The much-beloved TV series Downton Abbey may be ending after its sixth season, but the Crawley family may live on in a tour that would bring the music and residents of the manse to the show's millions of fans.
The series' composer, John Lunn, revealed to Billboard that he and Downton Abbey creator Julian Fellowes are in discussions to create a touring event that would feature the show's music and cast, with Fellowes hosting the evening. "I'd say there's a 75 percent chance it will happen," Lunn says.
But first, Lunn -- who won an Emmy in 2013 for his work on the show -- has to complete writing music for the final season which airs in the U.K. in the fall and in the U.S. in January, 2016, as well as finalize music for a previously unannounced third Downton Abbey soundtrack due out this fall. The first soundtrack spent two weeks at No. 1 on Billboard's Traditional Classical Albums chart, while the second peaked at No. 2.
The Scottish composer talked to Billboard prior to playing a suite of Downton Abbey music with a symphony at the Krakow Film Music Festival in Poland recently. He will also perform music from the show in Paris with an orchestra later this summer. While he swore he didn't know how the series will end, he did give away a few hints about what's in store for the final season and revealed what was, surprisingly, the show's hardest scene for him to score.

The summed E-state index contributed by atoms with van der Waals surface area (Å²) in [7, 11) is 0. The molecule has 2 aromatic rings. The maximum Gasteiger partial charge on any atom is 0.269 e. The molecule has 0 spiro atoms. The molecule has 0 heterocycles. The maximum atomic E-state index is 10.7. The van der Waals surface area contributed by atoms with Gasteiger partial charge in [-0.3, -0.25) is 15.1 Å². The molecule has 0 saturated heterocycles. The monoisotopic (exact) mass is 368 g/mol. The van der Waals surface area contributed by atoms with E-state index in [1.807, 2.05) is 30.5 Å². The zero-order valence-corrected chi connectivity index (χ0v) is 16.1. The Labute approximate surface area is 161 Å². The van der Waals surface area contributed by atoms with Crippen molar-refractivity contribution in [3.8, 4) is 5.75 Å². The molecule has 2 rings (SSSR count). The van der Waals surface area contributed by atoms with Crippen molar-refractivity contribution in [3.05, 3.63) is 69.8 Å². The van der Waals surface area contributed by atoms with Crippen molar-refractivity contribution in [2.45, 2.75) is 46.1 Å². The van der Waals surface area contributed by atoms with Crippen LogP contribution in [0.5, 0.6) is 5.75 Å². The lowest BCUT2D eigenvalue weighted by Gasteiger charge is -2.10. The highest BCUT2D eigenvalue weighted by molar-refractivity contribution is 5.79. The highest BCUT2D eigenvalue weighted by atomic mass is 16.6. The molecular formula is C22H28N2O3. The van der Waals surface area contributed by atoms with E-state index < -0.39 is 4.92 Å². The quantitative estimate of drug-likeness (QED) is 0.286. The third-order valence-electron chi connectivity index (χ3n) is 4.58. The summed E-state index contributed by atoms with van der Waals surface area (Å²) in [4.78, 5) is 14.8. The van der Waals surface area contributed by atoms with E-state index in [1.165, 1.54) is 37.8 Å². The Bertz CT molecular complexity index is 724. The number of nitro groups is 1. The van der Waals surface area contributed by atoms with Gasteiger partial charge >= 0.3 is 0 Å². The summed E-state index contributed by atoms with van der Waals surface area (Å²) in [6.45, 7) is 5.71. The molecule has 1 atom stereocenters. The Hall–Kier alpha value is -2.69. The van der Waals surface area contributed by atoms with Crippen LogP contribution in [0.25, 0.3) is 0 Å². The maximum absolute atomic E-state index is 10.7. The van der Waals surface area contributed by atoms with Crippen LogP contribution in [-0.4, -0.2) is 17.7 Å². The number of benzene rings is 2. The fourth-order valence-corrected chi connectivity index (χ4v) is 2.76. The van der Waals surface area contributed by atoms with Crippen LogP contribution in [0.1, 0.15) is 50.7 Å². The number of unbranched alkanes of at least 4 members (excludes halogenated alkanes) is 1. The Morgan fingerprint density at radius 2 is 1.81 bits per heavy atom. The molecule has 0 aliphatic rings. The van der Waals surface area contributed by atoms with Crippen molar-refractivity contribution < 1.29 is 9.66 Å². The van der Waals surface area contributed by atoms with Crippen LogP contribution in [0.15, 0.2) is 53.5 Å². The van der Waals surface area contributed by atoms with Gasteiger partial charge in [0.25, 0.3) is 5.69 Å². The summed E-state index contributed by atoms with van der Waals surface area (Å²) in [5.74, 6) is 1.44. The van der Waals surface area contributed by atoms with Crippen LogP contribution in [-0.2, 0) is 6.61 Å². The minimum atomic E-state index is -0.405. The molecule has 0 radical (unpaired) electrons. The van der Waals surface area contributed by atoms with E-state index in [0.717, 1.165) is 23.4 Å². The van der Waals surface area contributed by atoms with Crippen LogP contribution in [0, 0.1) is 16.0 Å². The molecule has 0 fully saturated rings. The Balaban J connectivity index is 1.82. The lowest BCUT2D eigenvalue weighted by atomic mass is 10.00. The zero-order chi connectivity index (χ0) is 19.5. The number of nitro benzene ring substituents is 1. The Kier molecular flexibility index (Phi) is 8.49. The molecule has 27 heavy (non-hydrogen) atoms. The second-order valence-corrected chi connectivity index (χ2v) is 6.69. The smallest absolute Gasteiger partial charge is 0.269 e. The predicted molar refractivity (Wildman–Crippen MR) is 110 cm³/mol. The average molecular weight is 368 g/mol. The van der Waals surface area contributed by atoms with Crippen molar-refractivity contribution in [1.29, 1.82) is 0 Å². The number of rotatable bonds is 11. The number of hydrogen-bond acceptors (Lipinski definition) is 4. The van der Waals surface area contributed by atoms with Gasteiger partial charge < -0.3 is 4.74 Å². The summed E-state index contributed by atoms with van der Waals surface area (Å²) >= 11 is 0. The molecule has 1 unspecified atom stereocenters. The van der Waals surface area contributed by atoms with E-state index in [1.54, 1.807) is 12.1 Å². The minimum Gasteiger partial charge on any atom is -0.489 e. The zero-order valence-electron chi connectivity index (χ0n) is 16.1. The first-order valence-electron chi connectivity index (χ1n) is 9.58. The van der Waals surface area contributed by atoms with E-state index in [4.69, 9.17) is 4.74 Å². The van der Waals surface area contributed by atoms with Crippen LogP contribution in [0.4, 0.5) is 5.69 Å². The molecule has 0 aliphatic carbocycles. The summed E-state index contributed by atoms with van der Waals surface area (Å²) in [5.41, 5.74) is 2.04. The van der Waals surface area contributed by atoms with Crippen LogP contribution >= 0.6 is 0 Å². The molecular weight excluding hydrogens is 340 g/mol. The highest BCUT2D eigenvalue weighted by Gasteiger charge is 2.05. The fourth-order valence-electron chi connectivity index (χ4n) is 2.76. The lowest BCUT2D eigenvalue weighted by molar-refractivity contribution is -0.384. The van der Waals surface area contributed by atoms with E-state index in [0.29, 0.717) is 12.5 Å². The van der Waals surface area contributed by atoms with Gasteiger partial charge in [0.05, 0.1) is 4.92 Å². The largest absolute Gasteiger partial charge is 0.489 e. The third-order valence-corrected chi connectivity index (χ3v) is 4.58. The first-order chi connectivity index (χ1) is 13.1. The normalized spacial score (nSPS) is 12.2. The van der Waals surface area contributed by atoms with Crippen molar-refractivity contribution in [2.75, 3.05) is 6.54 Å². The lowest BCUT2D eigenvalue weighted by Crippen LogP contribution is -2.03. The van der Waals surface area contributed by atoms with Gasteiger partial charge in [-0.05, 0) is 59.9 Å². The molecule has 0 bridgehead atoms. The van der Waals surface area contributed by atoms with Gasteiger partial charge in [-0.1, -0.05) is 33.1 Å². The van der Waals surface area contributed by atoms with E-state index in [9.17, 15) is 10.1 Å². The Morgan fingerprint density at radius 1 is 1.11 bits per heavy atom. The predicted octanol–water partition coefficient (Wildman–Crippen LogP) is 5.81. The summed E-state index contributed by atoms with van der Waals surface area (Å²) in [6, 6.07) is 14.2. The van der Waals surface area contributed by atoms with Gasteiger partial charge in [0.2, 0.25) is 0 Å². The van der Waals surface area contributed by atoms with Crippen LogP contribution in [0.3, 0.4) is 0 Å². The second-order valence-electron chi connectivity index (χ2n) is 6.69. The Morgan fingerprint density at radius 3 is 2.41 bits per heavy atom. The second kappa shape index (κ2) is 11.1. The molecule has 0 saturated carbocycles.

What kind of direction were you given in writing the theme?
The brief I was given was The West Wing because, I suppose, there was some sort of political thing between upstairs and downstairs. It's like a small country, Downton Abbey, people lead and people serve and people do. Musically, it wasn't a great direction; I kind of knew what people meant by that -- sweeping.
Since when does the Downton Abbey theme have words?
For the [first] album, we were aware that TV soundtrack albums don't always sell that well. We felt that we needed some kind of hook, so I took it to Don Black, a very famous lyricist. He did "Diamonds Are Forever" and "Born Free." He did a lot of work with John Barry. We really hit it off and he came up with these words, "Did I make the most of loving you?," which everyone interprets as being about Mary and Matthew and they're probably correct.
And then Matthew got killed off.
Not only that, [that] episode in the U.K. was due to go out on Christmas Day and I wrote a piece of music to accompany his death. At the very last moment we had to go in and re-record it because it was too sad and the music was too tragic. They were really worried that it was going to spoil everybody's Christmas Day. I had to rewrite it and give it some kind of hope at the end. Obviously I can't write a happy tune to it, but to try to take people into some kind of warmer territory. It was really hard.
You score the episodes to picture so you start cold each episode. Run through that process.